Kami are Japanese gods and goddesses, but the concept is not quite the same as the Western concept of gods. It’s closer to the Chinese Buddhist tradition of gods, but not quite the same. Religion in Japan is a mixture of the native Japanese Shinto with Buddhism, with some Taoism and Confucianism thrown in the mix. While the Shinto concept of gods is vague and can encompass just about any kind of spirit, there are also many gods which are pretty clearly defined; especially the ones imported through Buddhism. And, unlike Western Buddhism which has no gods and was roughly derived from Tibetan Buddhism, Japanese Buddhism was important through China, after having been brought along the Silk Road from India and becoming intermingled with Hindu, Greek, and Chinese religions. So the origins of each god in Japan — there are said to be 8 million of them — are pretty unique (and quite fascinating — I’ve actually lost a lot of painting time by getting distracted tracing some of them through time and cultures to find their origins). I could talk probably about cultural anthropology for hours, so before I get off topic, I’ll move on to today’s painting.
Now it’s the Year of the Tiger, and while that means tiger symbols are ubiquitous over here (like my Byakko from the other week), there are a number of other traditional New Years icons that are uniquely Japanese. Since it’s still New Year’s season, I chose the Seven Lucky Gods (七福神, shichifukujin) to be the first in a series of Japanese deities. These characters are especially popular on New Year’s, but can be seen all over Japan, in little netsuke toys, street statues, at shrines and temples — they’re all over! If you’ve been to Japan, or even looked through photos, no doubt you’ve see images of at least one or two of them. Their origins are pretty diverse, as I mentioned above, coming over from Taoist and Buddhist deities in China, but in Japan they are recognized as the gods of fortune.
Hotei, the fat, shirtless one, is the god of abundance and good health. He is popular all over East Asia and is even popular in the US, where he is known as the Fat or Laughing Buddha.
Jurojin, with his long staff, is the god of longevity. He’s usually accompanied by a deer. This one was imported from Taoism. If you’re also an astronomy buff, you may be interested to know that he is the deification of Canopus, which you can see quite bright at night if you live anywhere south of LA.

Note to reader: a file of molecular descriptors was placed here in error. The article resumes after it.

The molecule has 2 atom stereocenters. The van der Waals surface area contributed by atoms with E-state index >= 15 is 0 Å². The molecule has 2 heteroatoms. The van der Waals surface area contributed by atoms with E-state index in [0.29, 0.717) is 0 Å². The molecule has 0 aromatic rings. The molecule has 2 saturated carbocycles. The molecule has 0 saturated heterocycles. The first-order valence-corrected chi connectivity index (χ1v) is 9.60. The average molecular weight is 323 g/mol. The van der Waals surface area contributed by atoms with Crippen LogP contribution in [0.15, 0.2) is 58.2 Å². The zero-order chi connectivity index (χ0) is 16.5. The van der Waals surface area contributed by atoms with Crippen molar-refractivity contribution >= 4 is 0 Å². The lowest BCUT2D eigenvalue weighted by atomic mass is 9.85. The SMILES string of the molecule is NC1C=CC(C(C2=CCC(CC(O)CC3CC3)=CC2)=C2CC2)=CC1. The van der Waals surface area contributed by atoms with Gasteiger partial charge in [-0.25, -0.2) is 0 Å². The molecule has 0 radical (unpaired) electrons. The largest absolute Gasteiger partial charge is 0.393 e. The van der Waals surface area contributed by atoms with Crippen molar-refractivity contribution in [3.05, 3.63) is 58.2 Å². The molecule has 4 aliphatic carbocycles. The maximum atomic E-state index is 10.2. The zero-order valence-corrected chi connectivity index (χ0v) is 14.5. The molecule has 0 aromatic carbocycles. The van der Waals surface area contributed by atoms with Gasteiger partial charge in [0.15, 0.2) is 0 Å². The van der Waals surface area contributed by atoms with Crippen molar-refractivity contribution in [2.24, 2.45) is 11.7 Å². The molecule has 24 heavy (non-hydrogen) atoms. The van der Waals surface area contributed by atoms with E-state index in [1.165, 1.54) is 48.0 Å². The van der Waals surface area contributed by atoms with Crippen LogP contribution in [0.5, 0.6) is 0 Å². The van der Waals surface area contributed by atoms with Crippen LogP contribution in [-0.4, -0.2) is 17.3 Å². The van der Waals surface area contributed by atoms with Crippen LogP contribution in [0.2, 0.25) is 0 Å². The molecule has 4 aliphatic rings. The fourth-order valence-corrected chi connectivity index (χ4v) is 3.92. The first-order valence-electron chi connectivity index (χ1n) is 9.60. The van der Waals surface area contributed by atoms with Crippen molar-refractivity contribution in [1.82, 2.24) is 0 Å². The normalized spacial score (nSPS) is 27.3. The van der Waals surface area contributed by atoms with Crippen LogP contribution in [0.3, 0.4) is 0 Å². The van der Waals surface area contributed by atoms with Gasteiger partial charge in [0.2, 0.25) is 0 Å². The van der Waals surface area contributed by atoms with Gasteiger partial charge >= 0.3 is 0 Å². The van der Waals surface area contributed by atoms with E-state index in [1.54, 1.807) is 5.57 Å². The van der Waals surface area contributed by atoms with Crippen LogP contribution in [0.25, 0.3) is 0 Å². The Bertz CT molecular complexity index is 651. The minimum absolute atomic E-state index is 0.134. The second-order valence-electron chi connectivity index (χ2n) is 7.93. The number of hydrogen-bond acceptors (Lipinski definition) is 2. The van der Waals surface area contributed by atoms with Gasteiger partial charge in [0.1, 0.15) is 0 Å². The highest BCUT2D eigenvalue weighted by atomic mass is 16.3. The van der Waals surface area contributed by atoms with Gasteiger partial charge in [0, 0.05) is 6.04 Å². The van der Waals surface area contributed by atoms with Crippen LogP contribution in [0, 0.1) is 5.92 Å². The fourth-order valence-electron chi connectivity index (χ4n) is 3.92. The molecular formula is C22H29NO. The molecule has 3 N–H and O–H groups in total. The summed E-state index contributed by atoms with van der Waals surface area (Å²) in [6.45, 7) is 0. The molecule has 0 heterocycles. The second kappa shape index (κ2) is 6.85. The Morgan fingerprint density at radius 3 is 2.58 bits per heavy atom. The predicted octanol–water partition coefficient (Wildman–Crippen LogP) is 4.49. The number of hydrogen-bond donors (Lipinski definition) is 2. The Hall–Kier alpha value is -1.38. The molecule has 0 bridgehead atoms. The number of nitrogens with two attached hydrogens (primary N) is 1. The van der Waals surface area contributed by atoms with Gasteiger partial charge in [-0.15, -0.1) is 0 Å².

Fukurokuju, with his awesomely long head, is a god of happiness, wealth, and longevity. He’s quite similar in appearance and ability to Jurojin, although hes’s the only one with the ability to raise the dead. In astronomy, he is Sigma Octantis, which hovers over Antarctica.
Bishamonten is the god of warriors and a punisher of evildoers. Usually in depictions of the Seven Lucky Gods, 6 of them are smiling, and he’s the one making a grumpy face. Evil never rests, I guess. He’s the Japanese version of Vasraivana, one of the Four Heavenly Kings of Buddhism.
Benzaiten, the only goddess in the bunch, is the goddess of knowledge, art, beauty, and especially music. She’s the Japanese version of the Hindu goddess Saraswati, who is often seen playing a sitar. In Japan she plays a biwa. In some places she’s called Benten, although according to Wikipedia that name actually refers to Lakshmi. Maybe the two were merged?
Daikokuten is the god of wealth, commerce, and trade. He carries a big hammer, which is officially known as the magical money mallet. You can find masks and images of him and his friend Ebisu in shops all over Japan. He’s the Japanese version of the Tibetan Mahakala, one of the forms of Lord Shiva. The Japanese version is much less scary.
Ebisu, the god of fishers and merchants, often carries a fishing pole or a sea bream. His name is sometimes spelled Yebisu, and you might recognize him from the beer of the same name (which also bears his likeness). Ebisu is a Japanese native, not an import, and his story is an excellent one. He was born Hiruko, which means leech child, and was born without arms or legs or bones. His parents were the god and goddess of creation, who apparently were not happy with what they created, so they cast him out to see as a baby. By his third birthday he had grown a skeleton, as well as new arms and legs, and he became the god Ebisu. As a god, he remains slightly crippled and deaf, but he’s still an awesome symbol of luck (understandably so). He’s also special because while the other 8 million gods are unavailable to answer your prayers on October 20th due to a big business meeting, Ebisu hangs around (he’s deaf and can’t hear the summons).
All seven of them are frequently shown riding a boat with the kanji for luck on it. There are a few different kanji for luck, so presumably they change the sail every now and then.
This print is available on my Etsy store. If you’re interested in buying the original, please email me. Thanks for reading!